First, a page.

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Judithian of eastern U.S.
A recent request in Dinosaur Digest for "information on Judithian ages
faunas of eastern North America" has prompted the following brief
overview. Dinosaur-bearing Judithian-aged strata (mid to late
Campanian) along the Atlantic Coast include the Marshalltown Formation
of Delaware and New Jersey; the Woodbury Fm of New Jersey; the Black
Creek Fm of North Carolina; and the Donoho Creek Fm of South Carolina.
Judithian dinosaurs of the Gulf Coast and Mississippi Embayment have
come from the Demopolis Chalk of eastern Alabama, the upper Blufftown
Fm of Georgia (may be early Campanian), and the unnamed unit from the
Chronister site of southeast Missouri (the age of the latter is not
well constrained). If anybody knows of additional units, please let
Basically, all of these units have produced meager and incomplete
dinosaur material, and I'm not sure a direct comparison with the
unbelievably diverse and well-preserved Judithian faunas of western
North America is a completely fair one. As far as I'm concerned, the
absence of hypsilophodonts, ceratopsians, pachycephalosaurs, and
ankylosaurs in the east is so much negative evidence, not definitive
proof of there actual absence. Here's what's actually known from the
-indet. theropod (Demopolis Chalk, cited in Schwimmer et al., 1993 as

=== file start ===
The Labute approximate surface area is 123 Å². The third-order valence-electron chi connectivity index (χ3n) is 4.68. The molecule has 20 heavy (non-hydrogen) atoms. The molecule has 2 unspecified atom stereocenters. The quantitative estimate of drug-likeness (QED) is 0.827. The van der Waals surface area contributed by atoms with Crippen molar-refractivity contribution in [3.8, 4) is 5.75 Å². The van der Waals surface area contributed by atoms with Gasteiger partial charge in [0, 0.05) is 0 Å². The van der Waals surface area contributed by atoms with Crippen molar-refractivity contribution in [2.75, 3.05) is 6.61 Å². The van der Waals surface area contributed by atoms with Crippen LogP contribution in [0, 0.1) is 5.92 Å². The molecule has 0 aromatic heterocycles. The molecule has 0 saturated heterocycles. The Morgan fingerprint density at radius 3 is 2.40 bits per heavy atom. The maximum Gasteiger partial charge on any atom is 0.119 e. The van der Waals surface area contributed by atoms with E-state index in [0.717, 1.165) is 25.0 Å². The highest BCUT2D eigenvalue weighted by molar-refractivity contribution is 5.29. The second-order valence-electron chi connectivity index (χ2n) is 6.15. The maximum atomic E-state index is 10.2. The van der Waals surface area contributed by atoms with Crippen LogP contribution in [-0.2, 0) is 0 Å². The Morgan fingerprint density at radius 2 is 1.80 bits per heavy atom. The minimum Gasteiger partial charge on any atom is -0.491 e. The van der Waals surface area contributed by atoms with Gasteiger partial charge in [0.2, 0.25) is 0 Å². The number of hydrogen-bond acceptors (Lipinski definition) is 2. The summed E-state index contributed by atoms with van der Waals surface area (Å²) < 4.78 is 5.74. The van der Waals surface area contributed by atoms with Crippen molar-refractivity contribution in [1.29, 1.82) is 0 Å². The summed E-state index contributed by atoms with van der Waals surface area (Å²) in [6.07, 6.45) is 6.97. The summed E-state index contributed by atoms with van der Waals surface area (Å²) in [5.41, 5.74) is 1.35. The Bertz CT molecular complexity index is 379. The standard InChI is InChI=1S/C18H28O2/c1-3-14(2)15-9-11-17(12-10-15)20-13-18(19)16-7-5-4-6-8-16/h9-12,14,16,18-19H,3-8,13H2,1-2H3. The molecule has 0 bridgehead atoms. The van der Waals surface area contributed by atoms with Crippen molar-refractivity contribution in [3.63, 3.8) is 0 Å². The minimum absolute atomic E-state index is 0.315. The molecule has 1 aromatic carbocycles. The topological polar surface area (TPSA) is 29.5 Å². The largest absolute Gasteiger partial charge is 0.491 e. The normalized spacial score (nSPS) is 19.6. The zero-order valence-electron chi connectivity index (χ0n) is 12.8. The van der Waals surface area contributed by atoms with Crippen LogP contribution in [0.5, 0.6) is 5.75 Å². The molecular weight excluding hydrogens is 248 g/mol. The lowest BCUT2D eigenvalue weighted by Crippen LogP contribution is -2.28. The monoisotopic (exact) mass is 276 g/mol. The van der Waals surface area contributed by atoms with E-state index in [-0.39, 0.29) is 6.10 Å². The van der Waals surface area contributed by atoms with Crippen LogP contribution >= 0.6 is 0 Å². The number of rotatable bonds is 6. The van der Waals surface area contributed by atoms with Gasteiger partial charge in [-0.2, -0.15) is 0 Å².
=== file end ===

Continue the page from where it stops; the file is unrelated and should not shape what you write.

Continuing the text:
a possible tyrannosaurid)
-indet. theropod material (some of these have been referred to
"Dryptosaurus", Carpenter et al. 1997, indicate that these "are based
on fragmentary material and only superficially resemble Dryptosaurus;
they should be considered nomina dubia)
-?Albertasaurus sp. (Blufftown, Schwimmer et al., 1993)
-indet. ornithomimid spp.
-indet. hadrosaurid spp.
-Hadrosaurus foulkii (a larger hadrosaurid previously named
Ornithotarsus has been provisionally included with H. foulkii, but it
could be a separate taxon).
-"Hypsibema crassicaudata" (inclusion in hadrosaurinae is provisional;
status doubtful, may be synonym of Hadrosaurus).
-"Hypsibema missouriensis" (hadrosaurid material from Missouri,
possibly of Judithian age; a nomena dubia, possibly synonym of
This relatively meager material provides little basis for comparison
I'd say. However, occurrences of mammal teeth in the Marshalltown Fm
of Ellisdale, NJ, strongly indicates that faunal exchange of Campanian
vertebrates did indeed occur between eastern and western North
America. These include "cf. Cimolomys clarki" and Protalphadon lulli
(see Grandstaff et al.,1992, JVP, v. 12, p. 218), which are common
mammals in the Judith River Formation of Montana and Alberta.
Possible tyrannosaurids from the east futher underscore the
possibility of episodic faunal exchange.